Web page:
LITTLE ROCK, Ark — Protests continued at the Capitol for the 8th day in a row.
Movements for justice started earlier in the day with a rally for peace at Hoover United Methodist Church.
“White ally-ship must be more than just good intentions and statements of solidarity,” a speaker said.
With signs, t-shirts, and a longing for peace, crowds gathered at the steps of the church.
Together, they kneeled as a symbol of solidarity.
“Not only did people of color hear this message, but they heard it from a person who is white. How important it is for white people to be a part of this movement of dismantling systematic racism,” Just Communities of Arkansas Donald Wood said.
Leaders in the movement for equality spoke about what it means to be a ‘white ally’ to people of color.
“The number one thing is, especially if you’re a white person, is to just listen to people of color. Listen. Stop, listen, and learn about what you can do, what we can do as white people,” Wood said.
Being an ally is what Leslie Heister wants to teach her children to do.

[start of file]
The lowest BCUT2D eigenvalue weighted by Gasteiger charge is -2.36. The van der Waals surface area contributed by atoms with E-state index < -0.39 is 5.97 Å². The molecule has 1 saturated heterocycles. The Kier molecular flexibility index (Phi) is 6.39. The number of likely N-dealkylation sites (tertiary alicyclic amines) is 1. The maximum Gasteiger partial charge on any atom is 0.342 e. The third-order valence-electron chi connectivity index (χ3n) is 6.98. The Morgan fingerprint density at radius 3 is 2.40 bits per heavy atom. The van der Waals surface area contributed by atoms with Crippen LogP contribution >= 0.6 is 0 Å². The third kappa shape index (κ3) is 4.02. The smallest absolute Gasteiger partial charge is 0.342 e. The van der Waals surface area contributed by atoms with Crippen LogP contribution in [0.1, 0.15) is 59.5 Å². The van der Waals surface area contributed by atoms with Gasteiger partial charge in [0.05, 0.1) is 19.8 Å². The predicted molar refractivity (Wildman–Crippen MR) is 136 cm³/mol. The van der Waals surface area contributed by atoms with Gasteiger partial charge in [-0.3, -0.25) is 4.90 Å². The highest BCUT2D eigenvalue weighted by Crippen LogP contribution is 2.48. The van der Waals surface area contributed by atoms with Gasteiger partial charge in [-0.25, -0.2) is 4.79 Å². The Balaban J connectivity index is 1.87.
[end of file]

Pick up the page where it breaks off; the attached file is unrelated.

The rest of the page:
“It’s important for me, I mean I believe in, white silence is white consent like the sign says. I’m a mother, I have two young daughters and I want this world to change. I don’t want this to keep happening over and over again,” attendee Leslie Heister said.
The crowd recites the names of those who have been killed, a list Edward Jones fears.
“I’m here to make a stand because I’m the next victim, I’m the next one to be dead if we don’t stand to go to the mountain top and stand on Martin Luther King’s dream then we will fall,” attendee Edward Jones said.
Jones said this is a step in the right direction, and he looks forward to what’s next.
“Dr. Martin Luther King also spoke that we need to get to the mountain top. It’s time to get to the mountain top and if we don’t take this time to get there, we will not see it,” Jones said.